Browse Fellows


www Lives

Biographical entry Dundas-Grant, Sir James (1854 - 1944)

KBE 1920; MRCS 13 November 1876; FRCS 12 June 1890; MA Edinburgh 1873; MB CM 1876; MD 1879; FRCS Edinburgh 1884.

13 June 1854
13 November 1944
ENT surgeon


Born in Edinburgh on 13 June 1854, the eldest child of James Dundas-Grant, advocate, and Louise Elizabeth Chapuy, his wife. He was educated at Edinburgh Academy, at Dunkirk College in France, and at Edinburgh University, and took postgraduate courses in London, at Bart's, the London, the Middlesex, and University College Hospitals, and also at Wurzburg. Settling in general practice in London in 1877, he was attached to the Poplar Hospital and the Shadwell Lying-in Home, but his interest turned to oto-laryngology and in 1879 he was appointed surgical registrar to the Central London (now Royal National) Nose, Throat, and Ear Hospital in Gray's Inn Road, becoming later pathologist and surgeon. He took the Edinburgh surgical Fellowship in 1884, gave up general for consultant practice in 1886, and took the FRCS England in 1890. He was elected consulting surgeon to the Nose, Throat, and Ear Hospital in 1913, and was also consulting surgeon to the Sussex Throat and Ear Hospital at Brighton, and consulting laryngologist to the Freemasons' Hospital, the Brompton Hospital for Consumption, the Cancer Hospital and the West-end Hospital for Nervous Diseases. He was active in various medical societies and was president of the Hunterian Society and the British Laryngological Association; also president of the sections of laryngology and otology of the Royal Society of Medicine and of the corresponding sections at annual meetings of the BMA. He was a member of the American Laryngological Association, the Société française de Laryngologie, the Société belge d'Otologie, the Interstate Postgraduate Association of USA, the Oesterreichische otologische Gesellschaft, the Wiener laryngologische Gesellschaft and the Società italiana di Laringologia, d'Otologia e di Rinologia.

Dundas-Grant was a keen volunteer, but had retired before the 1914-18 war with the rank of surgeon-major from the 24th Middlesex (Post Office) Rifle Volunteers, and had been principal medical officer of the 6th Brigade of the London Division of the National Reserve. He had also lectured at the College of Ambulance organized by Sir James Cantlie. During the war he was attached as aurist and laryngologist in London to the King George Military Hospital, Lord Knutsford's Hospital for Officers, the New Zealand Military Hospital, the Endsleigh Place Hospital, and the Russian Hospital; and was honorary consultant for diseases of the ear to the Ministry of Pensions 1917-20. For these services he was created KBE in 1920.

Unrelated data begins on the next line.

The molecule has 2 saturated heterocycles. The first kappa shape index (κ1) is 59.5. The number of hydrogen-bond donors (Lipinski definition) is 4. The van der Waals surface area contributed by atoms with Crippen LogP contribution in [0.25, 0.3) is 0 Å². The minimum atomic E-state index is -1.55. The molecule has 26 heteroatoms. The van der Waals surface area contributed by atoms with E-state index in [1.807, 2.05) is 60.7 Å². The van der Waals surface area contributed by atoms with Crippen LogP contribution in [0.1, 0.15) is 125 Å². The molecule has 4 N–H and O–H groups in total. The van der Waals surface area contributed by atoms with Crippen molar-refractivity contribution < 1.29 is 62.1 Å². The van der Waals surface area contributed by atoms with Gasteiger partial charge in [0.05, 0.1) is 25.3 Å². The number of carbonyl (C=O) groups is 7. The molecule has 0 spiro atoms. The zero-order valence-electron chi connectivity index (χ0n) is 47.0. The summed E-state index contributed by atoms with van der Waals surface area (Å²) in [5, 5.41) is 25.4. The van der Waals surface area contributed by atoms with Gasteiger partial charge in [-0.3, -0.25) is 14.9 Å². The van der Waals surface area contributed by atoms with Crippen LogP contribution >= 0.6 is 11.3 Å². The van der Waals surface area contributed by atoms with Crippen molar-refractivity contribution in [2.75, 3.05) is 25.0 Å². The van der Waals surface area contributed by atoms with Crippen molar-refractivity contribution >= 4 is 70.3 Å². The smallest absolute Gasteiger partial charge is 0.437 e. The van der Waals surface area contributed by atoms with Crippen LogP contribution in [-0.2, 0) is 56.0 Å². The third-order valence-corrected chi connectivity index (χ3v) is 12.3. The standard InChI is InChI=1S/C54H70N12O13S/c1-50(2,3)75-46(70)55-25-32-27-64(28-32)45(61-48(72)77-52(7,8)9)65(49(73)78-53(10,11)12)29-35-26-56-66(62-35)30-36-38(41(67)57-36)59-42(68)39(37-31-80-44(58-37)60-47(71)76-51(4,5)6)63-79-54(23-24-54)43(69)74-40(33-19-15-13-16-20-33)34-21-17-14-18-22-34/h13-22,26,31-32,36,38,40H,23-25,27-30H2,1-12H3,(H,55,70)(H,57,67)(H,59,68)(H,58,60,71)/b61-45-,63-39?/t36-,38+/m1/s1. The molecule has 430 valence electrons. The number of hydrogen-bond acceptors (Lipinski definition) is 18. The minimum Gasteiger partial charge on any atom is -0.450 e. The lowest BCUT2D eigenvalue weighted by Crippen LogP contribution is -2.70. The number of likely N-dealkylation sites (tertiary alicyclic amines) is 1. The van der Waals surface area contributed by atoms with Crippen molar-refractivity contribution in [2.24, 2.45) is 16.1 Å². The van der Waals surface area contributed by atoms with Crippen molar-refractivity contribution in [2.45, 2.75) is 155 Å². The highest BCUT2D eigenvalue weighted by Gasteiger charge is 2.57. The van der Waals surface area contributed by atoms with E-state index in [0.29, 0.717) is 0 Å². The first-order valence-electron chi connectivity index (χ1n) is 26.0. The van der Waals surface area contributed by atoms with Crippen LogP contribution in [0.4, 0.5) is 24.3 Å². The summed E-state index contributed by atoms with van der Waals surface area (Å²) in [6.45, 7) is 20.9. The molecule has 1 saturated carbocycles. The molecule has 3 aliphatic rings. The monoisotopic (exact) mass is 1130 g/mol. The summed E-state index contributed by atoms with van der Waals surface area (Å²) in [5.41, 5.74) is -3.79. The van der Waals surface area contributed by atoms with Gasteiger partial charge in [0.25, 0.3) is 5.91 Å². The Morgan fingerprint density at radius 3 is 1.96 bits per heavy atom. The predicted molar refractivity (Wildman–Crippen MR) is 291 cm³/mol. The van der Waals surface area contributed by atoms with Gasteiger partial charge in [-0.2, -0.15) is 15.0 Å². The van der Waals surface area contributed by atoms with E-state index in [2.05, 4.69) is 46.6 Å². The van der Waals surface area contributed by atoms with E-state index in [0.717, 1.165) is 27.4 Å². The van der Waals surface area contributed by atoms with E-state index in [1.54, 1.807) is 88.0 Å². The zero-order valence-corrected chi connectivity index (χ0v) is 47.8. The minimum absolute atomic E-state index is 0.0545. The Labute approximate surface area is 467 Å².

Dundas-Grant married in 1890 Helen, daughter of Edward Frith. Lady Dundas-Grant died in May 1944, six months before her husband. He had practised at 148 Harley Street, and lived latterly at 32 Lexham Gardens, Kensington, W8, and finally in a flat at 29 Sheffield Terrace, Kensington, W8. He died in a nursing home at 27 Dartmouth Road, NW2, on 13 November 1944, aged 90, survived by his two sons, Bramwell Dundas-Grant and Commander J H Dundas-Grant, RN. His great vitality had been somewhat diminished by a street accident. He was cremated at Golders Green and a memorial service was held at Brompton Hospital chapel on 27 November 1944.

Though he never wrote a book, Dundas-Grant was a prolific contributor to the scientific journals and to medical annuals and encyclopaedias. He was particularly ingenious in improving mechanical instruments, often of his own devising, and in the development of aids for hearing. His cannula for aspirating the middle ear, and his ligature-applicator for tonsillar vessels were at one time much used. He carried out considerable research on asthma and on laryngeal tuberculosis, and devised an operation for shortening an elongated uvula as a cure for cough. Sir James was a man of great social accomplishments. He was a skilled musician and a trained orchestral conductor; a good fencer; and a grand officer of freemasonry. He was honorary surgeon to the Royal Academy of Music, and honorary aural surgeon to the Royal Society of Musicians. For some time he was a manager of the Royal Institution.

Labyrinth tests. Med Press, 1922, 103, 501.
Enlarged tonsils and adenoids. W Lond med J. 1924, 29, 1.
Catarrhal deafness. Practitioner, 1925, 64, 385.
Tuberculosis and cancer of the larynx. Clin J. 1925, 54, 469.

Sources used to compile this entry: [The Times, 14 November 1944, p 6f, 18 November, p 6b, funeral and correct date of marriage, and 28 November, p 6b, memorial service; Brit med J. 1944, 2, 709-710; Lancet, 1944, 2, 729, with portrait; information given by his son, Bramwell Dundas-Grant].

The Royal College of Surgeons of England